Thursday, March 10, 2016

Finding A Sense of Urgency In A Relaxed Environment

Finding Urgency in a Relaxed Work Environment

I am one lucky duck.  I work for an incredible employer who values each and every one of its employees.  We work in a relaxed environment where the I.T. professionals are treated well and where our business owners know our worth.  Not only that, they are a part of our teams, resulting in a high level of trust between the business and the technical sides.  That in and of itself is a rare occurrence.  Sometimes I think I’ve reached employment nirvana.

Other times, however, I have been beset by a nagging little voice.  That little voice probes and pokes me when I review our backlog or talk to our product owners about future product plans.  I can’t help but wonder “Are we moving as fast as we can or should?”

A little background here.  I come from a series of workplaces where I.T. had little to no control over timelines.  I come from a background where I.T. resources were treated as highly interchangeable assets in a cost center.  We could be replaced with little to no fuss or muss.  The business drove our timelines and I.T. was tasked with fulfilling their requests at the timeline specified or risk being replaced.  As a result, we were driven to work at a fast and furious pace.  As you may expect, we never lacked for a sense of urgency bordering on fear.

Coming to my new employer, I experienced prolonged cultural shock.  The pace at my new employer proceeded much more gracefully and I.T. was able to negotiate with project/product ownership to determine the timelines (unless they were driven by regulatory compliance).  This is when I started hearing that little nagging voice.

The sense of urgency that I was missing was mostly of my own making.  I was so accustomed to having the hammer hanging over my head, I didn’t know how to act without it.  I perceived my own work and those of my co-workers as proceeding at a snail’s pace.  I didn’t like this state of being, nor did I think that I or my team members deserved my own harsh judgement.  I had to find that urgency in the relaxed and respectful environment I found myself inhabiting.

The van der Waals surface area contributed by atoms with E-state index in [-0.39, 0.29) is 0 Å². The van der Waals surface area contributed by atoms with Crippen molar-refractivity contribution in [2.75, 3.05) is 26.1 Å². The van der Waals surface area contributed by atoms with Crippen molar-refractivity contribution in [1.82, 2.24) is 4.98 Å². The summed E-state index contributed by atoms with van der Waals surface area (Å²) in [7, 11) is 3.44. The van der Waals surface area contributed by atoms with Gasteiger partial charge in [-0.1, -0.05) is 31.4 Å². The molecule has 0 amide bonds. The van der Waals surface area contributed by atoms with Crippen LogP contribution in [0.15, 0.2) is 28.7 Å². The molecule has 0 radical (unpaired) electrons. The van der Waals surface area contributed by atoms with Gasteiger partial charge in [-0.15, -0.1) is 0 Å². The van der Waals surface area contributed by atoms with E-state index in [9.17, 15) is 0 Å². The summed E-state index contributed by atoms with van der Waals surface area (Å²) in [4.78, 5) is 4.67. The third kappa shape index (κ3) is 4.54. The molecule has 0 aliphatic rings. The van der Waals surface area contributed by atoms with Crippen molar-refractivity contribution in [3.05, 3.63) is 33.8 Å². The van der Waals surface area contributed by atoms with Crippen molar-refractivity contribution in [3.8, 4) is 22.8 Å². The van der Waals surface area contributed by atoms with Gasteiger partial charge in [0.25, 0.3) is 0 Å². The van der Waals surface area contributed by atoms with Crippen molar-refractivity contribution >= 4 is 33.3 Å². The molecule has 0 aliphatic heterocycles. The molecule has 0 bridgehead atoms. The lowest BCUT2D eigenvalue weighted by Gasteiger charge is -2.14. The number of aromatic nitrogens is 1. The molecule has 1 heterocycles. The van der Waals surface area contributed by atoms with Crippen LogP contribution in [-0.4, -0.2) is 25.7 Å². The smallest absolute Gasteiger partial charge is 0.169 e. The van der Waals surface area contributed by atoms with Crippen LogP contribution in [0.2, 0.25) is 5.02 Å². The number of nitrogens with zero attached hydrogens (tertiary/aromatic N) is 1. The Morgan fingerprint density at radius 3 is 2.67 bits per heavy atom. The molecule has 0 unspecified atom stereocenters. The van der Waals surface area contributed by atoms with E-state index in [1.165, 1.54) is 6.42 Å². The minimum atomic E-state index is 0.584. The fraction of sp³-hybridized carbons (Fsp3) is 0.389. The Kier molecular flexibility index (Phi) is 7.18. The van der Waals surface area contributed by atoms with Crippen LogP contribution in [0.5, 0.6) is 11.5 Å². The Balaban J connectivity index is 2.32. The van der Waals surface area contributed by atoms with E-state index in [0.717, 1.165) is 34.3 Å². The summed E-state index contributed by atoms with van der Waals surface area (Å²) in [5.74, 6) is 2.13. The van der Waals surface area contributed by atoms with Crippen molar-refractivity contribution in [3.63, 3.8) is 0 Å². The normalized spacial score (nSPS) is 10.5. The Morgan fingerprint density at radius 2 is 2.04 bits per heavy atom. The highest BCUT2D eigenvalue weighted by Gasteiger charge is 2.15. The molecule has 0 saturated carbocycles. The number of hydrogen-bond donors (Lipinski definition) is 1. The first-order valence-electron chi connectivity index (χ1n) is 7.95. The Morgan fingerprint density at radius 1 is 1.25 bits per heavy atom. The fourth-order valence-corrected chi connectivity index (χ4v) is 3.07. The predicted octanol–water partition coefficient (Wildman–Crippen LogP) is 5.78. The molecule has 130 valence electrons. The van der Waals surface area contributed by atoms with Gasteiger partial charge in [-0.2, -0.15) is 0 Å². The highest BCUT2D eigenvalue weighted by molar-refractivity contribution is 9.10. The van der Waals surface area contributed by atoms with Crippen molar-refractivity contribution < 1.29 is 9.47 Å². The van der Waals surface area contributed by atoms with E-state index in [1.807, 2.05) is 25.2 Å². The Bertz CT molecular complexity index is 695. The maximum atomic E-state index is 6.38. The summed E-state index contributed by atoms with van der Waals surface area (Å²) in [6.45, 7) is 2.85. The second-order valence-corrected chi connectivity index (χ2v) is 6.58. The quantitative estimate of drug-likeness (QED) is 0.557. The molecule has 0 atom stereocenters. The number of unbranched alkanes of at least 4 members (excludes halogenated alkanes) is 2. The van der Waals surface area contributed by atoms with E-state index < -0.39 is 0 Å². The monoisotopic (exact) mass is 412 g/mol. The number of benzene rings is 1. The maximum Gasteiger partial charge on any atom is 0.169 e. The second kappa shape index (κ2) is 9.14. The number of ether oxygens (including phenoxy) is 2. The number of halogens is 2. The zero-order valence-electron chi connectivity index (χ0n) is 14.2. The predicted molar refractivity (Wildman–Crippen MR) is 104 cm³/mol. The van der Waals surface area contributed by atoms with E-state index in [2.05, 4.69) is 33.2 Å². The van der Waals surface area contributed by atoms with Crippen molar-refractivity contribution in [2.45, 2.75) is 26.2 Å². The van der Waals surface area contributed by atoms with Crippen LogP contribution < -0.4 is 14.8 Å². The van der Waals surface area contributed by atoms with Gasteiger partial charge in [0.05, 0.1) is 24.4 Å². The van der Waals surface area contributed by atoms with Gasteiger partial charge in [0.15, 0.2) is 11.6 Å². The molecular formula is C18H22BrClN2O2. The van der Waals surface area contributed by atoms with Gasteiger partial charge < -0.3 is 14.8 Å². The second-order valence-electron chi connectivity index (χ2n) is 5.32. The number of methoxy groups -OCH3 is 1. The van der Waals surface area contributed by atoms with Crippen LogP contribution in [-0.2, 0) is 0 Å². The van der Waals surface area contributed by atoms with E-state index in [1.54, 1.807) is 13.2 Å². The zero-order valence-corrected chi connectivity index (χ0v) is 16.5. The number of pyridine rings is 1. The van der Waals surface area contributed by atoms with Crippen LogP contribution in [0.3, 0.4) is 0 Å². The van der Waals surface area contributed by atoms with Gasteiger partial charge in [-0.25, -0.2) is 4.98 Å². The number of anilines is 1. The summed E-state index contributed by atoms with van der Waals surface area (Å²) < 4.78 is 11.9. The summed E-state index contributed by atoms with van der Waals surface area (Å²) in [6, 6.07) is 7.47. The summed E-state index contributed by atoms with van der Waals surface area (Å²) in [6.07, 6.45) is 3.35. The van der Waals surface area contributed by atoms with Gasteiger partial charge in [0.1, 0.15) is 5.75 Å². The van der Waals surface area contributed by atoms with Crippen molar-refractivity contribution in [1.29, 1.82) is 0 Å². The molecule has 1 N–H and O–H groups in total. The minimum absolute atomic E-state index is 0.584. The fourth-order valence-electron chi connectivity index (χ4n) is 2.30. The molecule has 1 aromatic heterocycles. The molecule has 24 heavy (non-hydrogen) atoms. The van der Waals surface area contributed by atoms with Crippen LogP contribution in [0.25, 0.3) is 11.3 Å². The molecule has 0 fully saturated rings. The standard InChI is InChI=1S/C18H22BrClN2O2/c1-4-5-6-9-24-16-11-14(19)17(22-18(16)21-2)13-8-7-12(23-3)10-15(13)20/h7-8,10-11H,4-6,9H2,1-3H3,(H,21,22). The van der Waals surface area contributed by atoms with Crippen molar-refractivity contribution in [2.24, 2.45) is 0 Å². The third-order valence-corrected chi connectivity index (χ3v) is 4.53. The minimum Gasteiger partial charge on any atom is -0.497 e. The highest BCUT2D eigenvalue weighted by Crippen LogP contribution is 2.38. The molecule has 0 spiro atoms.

To do so, I started by looking at the business.  I thought about what we deliver to them.  As an I.T. team, we deliver business value.  We may not directly make dollars for the company through selling our software, but we provide value to our company’s position when we give them quality software that meets their immediate business needs.  Therefore, it is extremely important to do the very best job we can to understand not only what they are asking for, but the context underlying the request.  It’s also important to understand what client requests and feedback is driving that request.  Often times, we can start coding early on and perform the requirements gathering as we work.  This can be costly, as requirements discovered later rather than sooner can cost time and money, and maybe even a client’s business.  I found urgency in the need to do the best business process analysis and requirements elicitation as early as possible. 

Next, I looked at the technical discovery and design process.  I wanted to work with my team to create rapid prototypes at a very low cost.  I pushed for use of wire frames and even hand drawn workflows to test out workflows with little to no developer time needed.  If these prototypes failed, it would be a matter of hours at most to revise them and present them anew to the client.  I found an urgency in failing rapidly with cheap prototypes rather than wasting developer time in creating a solution only to have it rejected by the business at a late date in the project. 

Finally, I looked to testing.  How could we as a team perform testing in a more efficient and time-frugal way?  I started looking at my own testing and how I may have been overlapping with the testing provided by our more than capable QA team.  I talked to the QA in my own team and discussed the matter with other Business Analysts.  This introspection and questioning helped me and channel my sense of urgency and help my team and the QA folks find opportunities for improvement.  It was incremental value, but value none the less.

My search ultimately led me to understand that you don’t need looming and unrealistic deadlines to have urgency.  You don’t need the looming specter of a highly competitive employee review process to drive you to new levels of heroics.  Urgency is there all around you to find.  Continuous improvement and reflection on how we work individually and as a team can fulfill that need.  Understanding the business drivers and the wants and needs driving requests adds to that sense of urgency and the need to please the customer, the team, and yourself.

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